The most likely time to see platypuses is early morning so I was on the move just after 5.30. Others were already on the viewing platforms under the bridge and a hundred metres upstream from it but weren’t seeing any activity, so I thought I would go further upstream along the walking track to a likely-looking pool I had seen the day before.

Once there, I sat on a boulder and waited …

trees, dark against dawn sky

Early sun touches the topmost branches of the rainforest

rocky pool in river

The quiet pool

My first glimpse of a platypus, just a swirl in the water

My first glimpse of a platypus, just a swirl in the water

After watching “my” platypus here for some time (and enjoying a visit from a wandering scrub turkey) I walked back to the bridge. There I found an audience of perhaps a dozen, rapt in the activity of one or two platypuses. From the bridge itself I was able to see the entrance to a burrow, half-hidden under nondescript plants, on the resort side of the river.

platypus under river bank foliage

Platypus (mid-left) near the entrance to its burrow

platypus from above

Looking straight down on the platypus as it swam under the bridge

Later in the morning I spoke to someone who had seen a platypus from the river bank just below the camping ground; I might say that my walk had been superfluous, except that solitude in the rainforest at dawn was a reward in itself.

My experience suggests that it is not hard to see a platypus in the wild at Broken River. What about elsewhere? I’ve seen them at Carnarvon Gorge, but that (as far as I remember) is all. However, they do occur right down the east coast from about Cooktown to the SA border (see the Platypus Care page) and they are so unobtrusive that there could be more around than we think; in fact, Wildlife Qld has a citizen-science project, PlatypusWatch, aimed at improving our knowledge.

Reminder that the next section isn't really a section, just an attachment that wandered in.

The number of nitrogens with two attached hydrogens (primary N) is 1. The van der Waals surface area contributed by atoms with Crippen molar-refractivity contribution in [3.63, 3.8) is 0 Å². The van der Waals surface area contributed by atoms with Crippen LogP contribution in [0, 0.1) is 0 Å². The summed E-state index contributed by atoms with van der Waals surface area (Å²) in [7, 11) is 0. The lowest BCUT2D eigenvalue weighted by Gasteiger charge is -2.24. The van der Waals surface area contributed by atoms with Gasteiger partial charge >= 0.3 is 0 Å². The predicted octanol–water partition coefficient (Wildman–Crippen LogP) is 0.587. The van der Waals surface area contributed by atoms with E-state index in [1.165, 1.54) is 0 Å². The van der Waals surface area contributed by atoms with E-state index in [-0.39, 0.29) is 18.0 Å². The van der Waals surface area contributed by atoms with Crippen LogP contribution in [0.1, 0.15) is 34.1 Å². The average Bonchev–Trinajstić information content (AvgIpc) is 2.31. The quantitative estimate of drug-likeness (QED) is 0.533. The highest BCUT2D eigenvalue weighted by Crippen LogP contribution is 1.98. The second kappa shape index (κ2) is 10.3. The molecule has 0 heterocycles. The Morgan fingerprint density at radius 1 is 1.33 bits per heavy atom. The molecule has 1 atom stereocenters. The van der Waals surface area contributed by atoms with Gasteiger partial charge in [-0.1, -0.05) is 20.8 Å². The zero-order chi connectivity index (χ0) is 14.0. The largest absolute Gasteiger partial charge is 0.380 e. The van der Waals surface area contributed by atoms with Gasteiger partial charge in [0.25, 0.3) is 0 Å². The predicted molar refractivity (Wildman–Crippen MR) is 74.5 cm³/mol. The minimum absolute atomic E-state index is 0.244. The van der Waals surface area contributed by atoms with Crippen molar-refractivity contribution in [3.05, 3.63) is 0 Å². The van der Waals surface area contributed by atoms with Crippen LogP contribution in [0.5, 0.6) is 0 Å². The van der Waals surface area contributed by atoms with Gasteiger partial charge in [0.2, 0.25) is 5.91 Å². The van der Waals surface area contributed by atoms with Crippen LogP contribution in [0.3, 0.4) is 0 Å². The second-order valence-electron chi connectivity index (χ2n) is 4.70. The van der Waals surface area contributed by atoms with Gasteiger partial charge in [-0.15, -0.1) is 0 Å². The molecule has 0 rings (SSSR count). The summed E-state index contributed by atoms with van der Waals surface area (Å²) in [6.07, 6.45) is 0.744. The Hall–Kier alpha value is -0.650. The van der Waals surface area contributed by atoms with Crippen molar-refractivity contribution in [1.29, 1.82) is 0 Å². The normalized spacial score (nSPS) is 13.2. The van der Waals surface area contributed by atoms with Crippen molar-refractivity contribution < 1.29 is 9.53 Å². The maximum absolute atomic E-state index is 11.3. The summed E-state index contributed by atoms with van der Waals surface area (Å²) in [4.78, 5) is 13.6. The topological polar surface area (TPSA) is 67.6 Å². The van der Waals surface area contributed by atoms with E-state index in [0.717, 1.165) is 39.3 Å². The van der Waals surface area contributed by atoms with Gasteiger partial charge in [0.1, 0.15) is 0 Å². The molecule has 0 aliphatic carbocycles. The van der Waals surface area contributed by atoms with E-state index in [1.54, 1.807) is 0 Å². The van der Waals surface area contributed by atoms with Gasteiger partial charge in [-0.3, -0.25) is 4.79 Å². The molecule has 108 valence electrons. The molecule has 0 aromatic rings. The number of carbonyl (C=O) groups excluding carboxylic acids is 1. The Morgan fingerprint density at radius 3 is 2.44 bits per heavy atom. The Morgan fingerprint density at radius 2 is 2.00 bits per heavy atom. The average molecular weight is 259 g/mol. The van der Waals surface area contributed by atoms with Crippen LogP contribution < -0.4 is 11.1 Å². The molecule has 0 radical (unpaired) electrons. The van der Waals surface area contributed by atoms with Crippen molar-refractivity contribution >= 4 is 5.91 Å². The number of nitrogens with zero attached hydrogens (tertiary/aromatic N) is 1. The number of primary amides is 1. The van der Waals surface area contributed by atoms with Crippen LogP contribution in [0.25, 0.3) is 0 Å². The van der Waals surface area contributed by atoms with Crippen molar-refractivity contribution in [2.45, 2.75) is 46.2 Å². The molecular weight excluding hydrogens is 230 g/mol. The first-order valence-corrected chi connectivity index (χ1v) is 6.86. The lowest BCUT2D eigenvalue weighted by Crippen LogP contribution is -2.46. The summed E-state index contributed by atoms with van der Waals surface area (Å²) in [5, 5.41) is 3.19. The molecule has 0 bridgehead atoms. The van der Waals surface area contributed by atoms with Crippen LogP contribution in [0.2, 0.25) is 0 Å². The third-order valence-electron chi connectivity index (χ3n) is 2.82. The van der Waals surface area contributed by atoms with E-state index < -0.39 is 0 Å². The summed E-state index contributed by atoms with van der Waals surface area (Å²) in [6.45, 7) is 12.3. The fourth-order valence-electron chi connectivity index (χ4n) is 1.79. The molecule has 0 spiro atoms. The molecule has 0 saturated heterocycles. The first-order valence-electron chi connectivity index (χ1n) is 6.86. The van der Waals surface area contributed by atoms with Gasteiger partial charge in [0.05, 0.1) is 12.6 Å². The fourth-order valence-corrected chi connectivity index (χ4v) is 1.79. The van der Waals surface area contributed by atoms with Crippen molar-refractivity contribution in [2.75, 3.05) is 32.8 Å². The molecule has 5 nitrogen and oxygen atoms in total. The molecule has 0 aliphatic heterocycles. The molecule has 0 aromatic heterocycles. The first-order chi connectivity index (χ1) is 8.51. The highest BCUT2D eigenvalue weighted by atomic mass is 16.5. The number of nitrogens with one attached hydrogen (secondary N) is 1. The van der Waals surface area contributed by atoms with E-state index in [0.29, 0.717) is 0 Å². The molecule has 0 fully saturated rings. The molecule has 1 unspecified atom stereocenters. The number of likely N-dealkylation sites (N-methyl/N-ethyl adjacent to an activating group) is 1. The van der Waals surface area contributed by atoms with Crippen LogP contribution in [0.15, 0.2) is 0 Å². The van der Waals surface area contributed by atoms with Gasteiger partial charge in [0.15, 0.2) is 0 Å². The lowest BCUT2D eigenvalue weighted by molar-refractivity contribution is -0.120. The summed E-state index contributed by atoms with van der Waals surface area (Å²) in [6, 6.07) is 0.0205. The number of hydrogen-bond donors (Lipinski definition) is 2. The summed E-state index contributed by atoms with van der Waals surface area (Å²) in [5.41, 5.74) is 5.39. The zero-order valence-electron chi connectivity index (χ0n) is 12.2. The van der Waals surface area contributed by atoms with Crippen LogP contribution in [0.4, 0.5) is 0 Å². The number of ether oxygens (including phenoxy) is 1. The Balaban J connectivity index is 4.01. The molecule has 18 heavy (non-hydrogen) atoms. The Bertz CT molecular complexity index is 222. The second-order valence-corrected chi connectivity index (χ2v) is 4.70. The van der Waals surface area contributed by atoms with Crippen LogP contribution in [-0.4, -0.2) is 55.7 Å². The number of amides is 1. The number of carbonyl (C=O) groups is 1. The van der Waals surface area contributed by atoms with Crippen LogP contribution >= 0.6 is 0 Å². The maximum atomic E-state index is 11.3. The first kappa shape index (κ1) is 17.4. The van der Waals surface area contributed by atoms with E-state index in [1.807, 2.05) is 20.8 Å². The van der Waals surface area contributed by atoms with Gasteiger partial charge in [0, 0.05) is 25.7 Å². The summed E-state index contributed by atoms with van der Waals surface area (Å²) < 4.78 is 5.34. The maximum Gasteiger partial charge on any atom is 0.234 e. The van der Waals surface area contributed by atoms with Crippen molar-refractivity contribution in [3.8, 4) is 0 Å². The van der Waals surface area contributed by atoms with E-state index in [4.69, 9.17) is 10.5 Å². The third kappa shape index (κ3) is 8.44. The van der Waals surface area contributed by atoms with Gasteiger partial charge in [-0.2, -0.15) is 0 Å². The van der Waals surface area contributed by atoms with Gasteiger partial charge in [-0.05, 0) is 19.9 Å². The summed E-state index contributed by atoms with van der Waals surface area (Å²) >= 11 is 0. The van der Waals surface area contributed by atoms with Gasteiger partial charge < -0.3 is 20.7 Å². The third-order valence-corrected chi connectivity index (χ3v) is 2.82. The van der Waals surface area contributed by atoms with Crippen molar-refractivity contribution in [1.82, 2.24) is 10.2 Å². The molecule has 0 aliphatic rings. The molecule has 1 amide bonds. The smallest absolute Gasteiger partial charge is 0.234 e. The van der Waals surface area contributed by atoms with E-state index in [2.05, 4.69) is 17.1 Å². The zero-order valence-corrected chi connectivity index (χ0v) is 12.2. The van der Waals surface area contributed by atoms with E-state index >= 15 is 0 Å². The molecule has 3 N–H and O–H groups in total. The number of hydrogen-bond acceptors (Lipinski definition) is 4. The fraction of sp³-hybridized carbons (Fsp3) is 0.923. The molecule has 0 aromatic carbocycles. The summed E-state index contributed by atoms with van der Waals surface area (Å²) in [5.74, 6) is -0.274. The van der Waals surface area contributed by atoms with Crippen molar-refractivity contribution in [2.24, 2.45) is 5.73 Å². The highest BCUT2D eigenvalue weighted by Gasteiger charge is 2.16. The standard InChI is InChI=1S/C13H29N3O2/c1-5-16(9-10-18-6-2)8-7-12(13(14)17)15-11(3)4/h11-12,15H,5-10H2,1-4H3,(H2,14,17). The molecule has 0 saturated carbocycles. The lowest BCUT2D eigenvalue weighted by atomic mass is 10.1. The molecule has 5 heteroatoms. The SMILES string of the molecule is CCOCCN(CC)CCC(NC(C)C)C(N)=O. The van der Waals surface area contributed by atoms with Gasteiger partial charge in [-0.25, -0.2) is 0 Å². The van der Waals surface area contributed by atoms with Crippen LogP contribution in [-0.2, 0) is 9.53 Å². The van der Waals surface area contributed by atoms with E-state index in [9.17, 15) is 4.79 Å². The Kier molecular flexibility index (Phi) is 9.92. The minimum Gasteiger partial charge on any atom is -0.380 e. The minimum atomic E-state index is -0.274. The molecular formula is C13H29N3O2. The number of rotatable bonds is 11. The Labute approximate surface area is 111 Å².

I’m told that platypuses on Hervey’s Range were well known to local people 80 years ago, but I don’t know if they are still there. Similarly, they were common enough in Victorian country districts in the 1930s that David Fleay had no trouble finding animals for his Healesville Sanctuary but they are adversely affected by human activity and are probably uncommon in farming areas these days.

Incidentally, Fleay’s 1980 book, The Paradoxical Platypus, was republished in 2009 as I discovered by visiting the eco-resort’s dining room and browsing its small library, and is well worth reading.

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Cape Hillsborough National Park

wallabies on beach

Campers watching wallabies in the early morning

Cape Hillsborough National Park and Eungella are both just north of Mackay, which means they are a little too far from Townsville for an easy weekend trip, but both are beautiful and I decided to take advantage of four clear days to visit them last week. I came back (as my regular readers will no doubt have expected) with lots of photos and will spread them across several posts, beginning with these Cape Hillsborough landscapes.

There is a happily low-key camping ground and resort nestled in the coastal scrub behind the beach within the national park – the sort of place that Aussie parents have been taking their kids camping for the last fifty years. Bird life is abundant and Agile Wallabies (Macropus agilis) move freely around the camp-ground and picnic areas; they regularly feed on the beach at dawn, too, although I have no idea what they might be finding there.

wallabies on flat beach

Agile wallabies – what are they eating?

beach and headland

Looking along the beach on a drizzly morning to the northern headland

beach and headland

The northern headland in full daylight

forested hills

Looking inland from the beach in the golden light of late afternoon

rock wall around sand floor

Remains of aboriginal fish trap, Cape Hillsborough National Park. A stone wall links natural outcrops to enclose a large shallow pool which drains at low tide.